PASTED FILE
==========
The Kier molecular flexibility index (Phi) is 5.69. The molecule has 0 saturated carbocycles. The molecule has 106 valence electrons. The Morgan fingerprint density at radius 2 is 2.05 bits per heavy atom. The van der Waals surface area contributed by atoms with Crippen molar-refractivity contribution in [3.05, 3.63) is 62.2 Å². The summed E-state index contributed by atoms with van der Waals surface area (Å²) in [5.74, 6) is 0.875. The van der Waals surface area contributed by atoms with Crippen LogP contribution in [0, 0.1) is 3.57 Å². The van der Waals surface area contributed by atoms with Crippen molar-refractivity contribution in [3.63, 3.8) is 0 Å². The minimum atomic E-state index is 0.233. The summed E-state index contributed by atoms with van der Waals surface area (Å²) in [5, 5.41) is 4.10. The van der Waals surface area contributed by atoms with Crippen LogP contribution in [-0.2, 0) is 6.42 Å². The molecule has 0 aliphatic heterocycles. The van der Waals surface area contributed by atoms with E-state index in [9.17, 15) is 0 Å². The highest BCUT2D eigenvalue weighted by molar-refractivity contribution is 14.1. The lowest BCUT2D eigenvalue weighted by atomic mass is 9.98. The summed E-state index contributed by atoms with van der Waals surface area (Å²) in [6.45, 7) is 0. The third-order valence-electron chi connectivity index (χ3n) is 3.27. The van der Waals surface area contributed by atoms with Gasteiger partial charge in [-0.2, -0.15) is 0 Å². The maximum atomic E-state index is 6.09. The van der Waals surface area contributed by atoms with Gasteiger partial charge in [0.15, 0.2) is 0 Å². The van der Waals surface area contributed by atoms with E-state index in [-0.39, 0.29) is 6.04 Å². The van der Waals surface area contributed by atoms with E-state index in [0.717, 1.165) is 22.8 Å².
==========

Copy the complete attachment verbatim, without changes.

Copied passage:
The Kier molecular flexibility index (Phi) is 5.69. The molecule has 0 saturated carbocycles. The molecule has 106 valence electrons. The Morgan fingerprint density at radius 2 is 2.05 bits per heavy atom. The van der Waals surface area contributed by atoms with Crippen molar-refractivity contribution in [3.05, 3.63) is 62.2 Å². The summed E-state index contributed by atoms with van der Waals surface area (Å²) in [5.74, 6) is 0.875. The van der Waals surface area contributed by atoms with Crippen LogP contribution in [0, 0.1) is 3.57 Å². The van der Waals surface area contributed by atoms with Crippen molar-refractivity contribution in [3.63, 3.8) is 0 Å². The minimum atomic E-state index is 0.233. The summed E-state index contributed by atoms with van der Waals surface area (Å²) in [5, 5.41) is 4.10. The van der Waals surface area contributed by atoms with Crippen LogP contribution in [-0.2, 0) is 6.42 Å². The molecule has 0 aliphatic heterocycles. The van der Waals surface area contributed by atoms with E-state index in [9.17, 15) is 0 Å². The highest BCUT2D eigenvalue weighted by molar-refractivity contribution is 14.1. The lowest BCUT2D eigenvalue weighted by atomic mass is 9.98. The summed E-state index contributed by atoms with van der Waals surface area (Å²) in [6.45, 7) is 0. The third-order valence-electron chi connectivity index (χ3n) is 3.27. The van der Waals surface area contributed by atoms with Gasteiger partial charge in [-0.2, -0.15) is 0 Å². The maximum atomic E-state index is 6.09. The van der Waals surface area contributed by atoms with Gasteiger partial charge in [0.15, 0.2) is 0 Å². The van der Waals surface area contributed by atoms with E-state index in [-0.39, 0.29) is 6.04 Å². The van der Waals surface area contributed by atoms with E-state index in [0.717, 1.165) is 22.8 Å².